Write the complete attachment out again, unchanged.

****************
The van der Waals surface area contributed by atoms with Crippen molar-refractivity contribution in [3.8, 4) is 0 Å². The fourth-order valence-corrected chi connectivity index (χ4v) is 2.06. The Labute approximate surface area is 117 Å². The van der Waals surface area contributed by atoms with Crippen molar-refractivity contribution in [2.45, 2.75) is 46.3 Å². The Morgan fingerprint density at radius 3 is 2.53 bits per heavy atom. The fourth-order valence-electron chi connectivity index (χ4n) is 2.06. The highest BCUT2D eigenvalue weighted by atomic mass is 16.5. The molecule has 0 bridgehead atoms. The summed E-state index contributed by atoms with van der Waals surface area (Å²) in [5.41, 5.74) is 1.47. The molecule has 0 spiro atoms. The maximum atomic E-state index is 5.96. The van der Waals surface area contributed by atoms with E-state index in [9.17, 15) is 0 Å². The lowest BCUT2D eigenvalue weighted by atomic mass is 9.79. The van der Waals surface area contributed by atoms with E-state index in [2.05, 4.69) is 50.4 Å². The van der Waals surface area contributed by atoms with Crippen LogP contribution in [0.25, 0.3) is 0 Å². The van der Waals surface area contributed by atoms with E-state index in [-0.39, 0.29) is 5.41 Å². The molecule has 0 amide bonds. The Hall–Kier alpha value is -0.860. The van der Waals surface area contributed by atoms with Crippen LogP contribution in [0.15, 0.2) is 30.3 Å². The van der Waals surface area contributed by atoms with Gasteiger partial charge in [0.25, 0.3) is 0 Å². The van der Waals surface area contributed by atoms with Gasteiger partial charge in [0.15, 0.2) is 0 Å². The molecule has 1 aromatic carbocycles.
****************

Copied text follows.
The van der Waals surface area contributed by atoms with Crippen molar-refractivity contribution in [3.8, 4) is 0 Å². The fourth-order valence-corrected chi connectivity index (χ4v) is 2.06. The Labute approximate surface area is 117 Å². The van der Waals surface area contributed by atoms with Crippen molar-refractivity contribution in [2.45, 2.75) is 46.3 Å². The Morgan fingerprint density at radius 3 is 2.53 bits per heavy atom. The fourth-order valence-electron chi connectivity index (χ4n) is 2.06. The highest BCUT2D eigenvalue weighted by atomic mass is 16.5. The molecule has 0 bridgehead atoms. The summed E-state index contributed by atoms with van der Waals surface area (Å²) in [5.41, 5.74) is 1.47. The molecule has 0 spiro atoms. The maximum atomic E-state index is 5.96. The van der Waals surface area contributed by atoms with E-state index in [9.17, 15) is 0 Å². The lowest BCUT2D eigenvalue weighted by atomic mass is 9.79. The van der Waals surface area contributed by atoms with E-state index in [2.05, 4.69) is 50.4 Å². The van der Waals surface area contributed by atoms with Crippen LogP contribution in [0.25, 0.3) is 0 Å². The van der Waals surface area contributed by atoms with E-state index in [-0.39, 0.29) is 5.41 Å². The molecule has 0 amide bonds. The Hall–Kier alpha value is -0.860. The van der Waals surface area contributed by atoms with Crippen LogP contribution in [0.15, 0.2) is 30.3 Å². The van der Waals surface area contributed by atoms with Gasteiger partial charge in [0.25, 0.3) is 0 Å². The van der Waals surface area contributed by atoms with Gasteiger partial charge in [0.15, 0.2) is 0 Å². The molecule has 1 aromatic carbocycles.